"In my opinion, the destruction of four healthy animals for no useful purpose should not be upheld and should not be approved. To destroy the horses would benefit no one and would be a waste of resources and estate assets even if carried out humanely. It is my conclusion that to destroy Barney, Bill, Jack and King as directed in the Will at this time and in the present circumstances would be contrary to public policy. The direction in the Will is therefore void."
The court held that the direction to shoot the animals was contrary to public policy because the destruction of the horses would serve no useful purpose and would waste estate assets even if carried out humanely. A reference was ordered that would ensure the placing of the horses into good homes. The court then directed the New Brunswick S.P.C.A. to determine who would be best suited to take over ownership of the horses.
Courts are notoriously unsympathetic to people who request healthy animals be euthanized. The fact is that when someone includes in their will a direction that an animal, usually a pet, be destroyed following his or her death, almost invariably the will ends up in court.
Catherine Wilson in a featured article in the 2008 Canadian Horse Annual describes the case of Sullivan v. Sullivan (Ontario). Apparently Gerald Sullivan left his pets in the care of his brother and executor, Michael Sullivan. The court apparently awarded Michael Sullivan $793.00 for food and care of Gerald Sullivan's two cats. One can be led to assume that there was a failure to provide any compensation his brother and executor, Michael Sullivan for doing so, hence the application.
Question: Are we just talking cats and dogs here, or are other animals involved too? What's the most unusual case you've handled or heard of?
Other pets are involved. According to the 2001 IPSOS-REID Canadian pet ownership study, more than half of all Canadian households owned a cat or a dog, with one third of households owning cats and one-third owning dogs. One in 10 households (13 per cent) owned both cats and dogs. These results suggested that there were more than seven million cats and more than five million dogs living in Canadian homes. Canadian households also have rabbits, snakes, spiders, rodents, reptiles (such as turtles/tortoises), small animals, birds, reptiles, saltwater fish and fresh water fish - and other critters (some exotic) and some large such as horses. In fact a Koi's average lifespan ranges between 40 and 70 years and certain varieties may live for more than 100 years and be handed down from one generation of human caretakers to the next. Koi fanciers will part with thousands of dollars for a fancy or unique mature specimen. And then there's the sentimental value of a fish that was purchased as a fingerling by granddad so long ago.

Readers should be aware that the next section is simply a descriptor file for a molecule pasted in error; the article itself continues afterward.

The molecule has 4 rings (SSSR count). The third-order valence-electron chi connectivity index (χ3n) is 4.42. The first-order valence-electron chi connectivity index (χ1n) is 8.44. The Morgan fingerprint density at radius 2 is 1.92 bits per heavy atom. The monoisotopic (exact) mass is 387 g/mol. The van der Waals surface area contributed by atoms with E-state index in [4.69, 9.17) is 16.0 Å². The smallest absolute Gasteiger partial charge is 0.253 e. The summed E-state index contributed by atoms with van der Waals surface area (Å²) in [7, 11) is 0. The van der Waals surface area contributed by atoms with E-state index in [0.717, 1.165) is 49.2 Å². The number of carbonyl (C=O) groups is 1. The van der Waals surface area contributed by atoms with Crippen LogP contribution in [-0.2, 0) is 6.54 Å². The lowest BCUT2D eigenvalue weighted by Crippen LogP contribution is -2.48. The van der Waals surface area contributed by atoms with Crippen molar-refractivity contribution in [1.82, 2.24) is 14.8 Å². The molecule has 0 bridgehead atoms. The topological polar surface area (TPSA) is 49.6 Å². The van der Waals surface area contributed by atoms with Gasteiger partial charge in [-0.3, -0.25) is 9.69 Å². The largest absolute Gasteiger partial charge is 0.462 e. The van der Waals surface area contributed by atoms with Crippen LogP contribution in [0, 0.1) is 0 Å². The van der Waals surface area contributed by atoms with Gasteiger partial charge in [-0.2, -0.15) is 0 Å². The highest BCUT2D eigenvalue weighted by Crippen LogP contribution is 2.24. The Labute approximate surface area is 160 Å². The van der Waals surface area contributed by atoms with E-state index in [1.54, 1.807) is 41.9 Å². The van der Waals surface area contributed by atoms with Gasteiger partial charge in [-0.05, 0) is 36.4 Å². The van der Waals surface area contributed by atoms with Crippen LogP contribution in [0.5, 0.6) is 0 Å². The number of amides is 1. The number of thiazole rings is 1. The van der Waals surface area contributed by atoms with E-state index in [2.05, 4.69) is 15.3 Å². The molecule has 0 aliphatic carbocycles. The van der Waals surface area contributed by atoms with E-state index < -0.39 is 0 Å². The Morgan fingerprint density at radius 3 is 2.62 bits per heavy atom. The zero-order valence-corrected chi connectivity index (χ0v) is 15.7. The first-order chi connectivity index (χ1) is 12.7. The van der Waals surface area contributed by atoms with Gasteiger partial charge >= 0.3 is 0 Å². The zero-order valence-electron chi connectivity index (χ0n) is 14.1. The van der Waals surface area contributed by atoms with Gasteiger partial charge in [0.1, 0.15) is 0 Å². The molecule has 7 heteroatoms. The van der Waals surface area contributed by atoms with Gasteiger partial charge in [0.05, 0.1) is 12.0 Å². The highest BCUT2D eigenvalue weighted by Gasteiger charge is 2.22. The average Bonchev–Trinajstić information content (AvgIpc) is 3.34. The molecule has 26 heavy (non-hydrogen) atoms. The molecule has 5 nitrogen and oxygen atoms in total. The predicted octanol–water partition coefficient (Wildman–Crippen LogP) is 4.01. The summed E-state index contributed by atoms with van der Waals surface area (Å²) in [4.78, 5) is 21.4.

[As to most unusual case]At the time I was advising an Executor who lived outside of Canada regarding the administration of a particular estate. The will maker had requested his relative, the Executor to arrange to have his pet dog that had died in close proximity to the will maker's death cremated and to have the ashes interred with the remains of the will maker in the will maker's crypt.
An article in the Vancouver Sun in November 2009 Surrey Mayor Dianne Watts stated that city council would not permit a developer to build homes on an old pet cemetery if it can be established that human remains are also buried there. Cemeteries have been regulated in Ontario for almost 100 years, and that regulation has always included a definition of "cemetery" as "land set aside to be used for the interment of human remains. ... pets were not a part of it."
For example, Brockvillians began burying pets at Oakland Cemetery along County Road 2 and the Lyn Road as a result of what has been called an "innocent error". There are no plans at this date to change the current cemetery regulations.
Question: Are Canadian and American laws very different when it comes to estate planning? Are there any particular quirks of Canadian law we should know about with respect to estate planning and pets?
Barry Seltzer: Canadian Laws and American Laws are different in many respects. In Canada the laws differ regarding estate administration even from Province to Province: Each province has its own determinations relating to different types of property which require probate.
Over the past decade, 44 American states have enacted laws allowing pet owners to set up trust funds for the care of their animals after the owners have died. At the time of writing, these states were the only places in the world that that could be found as recognizing pet trusts. At this time Canada does not permit pet owners to set up trust funds for the care of their animals after the owners have died.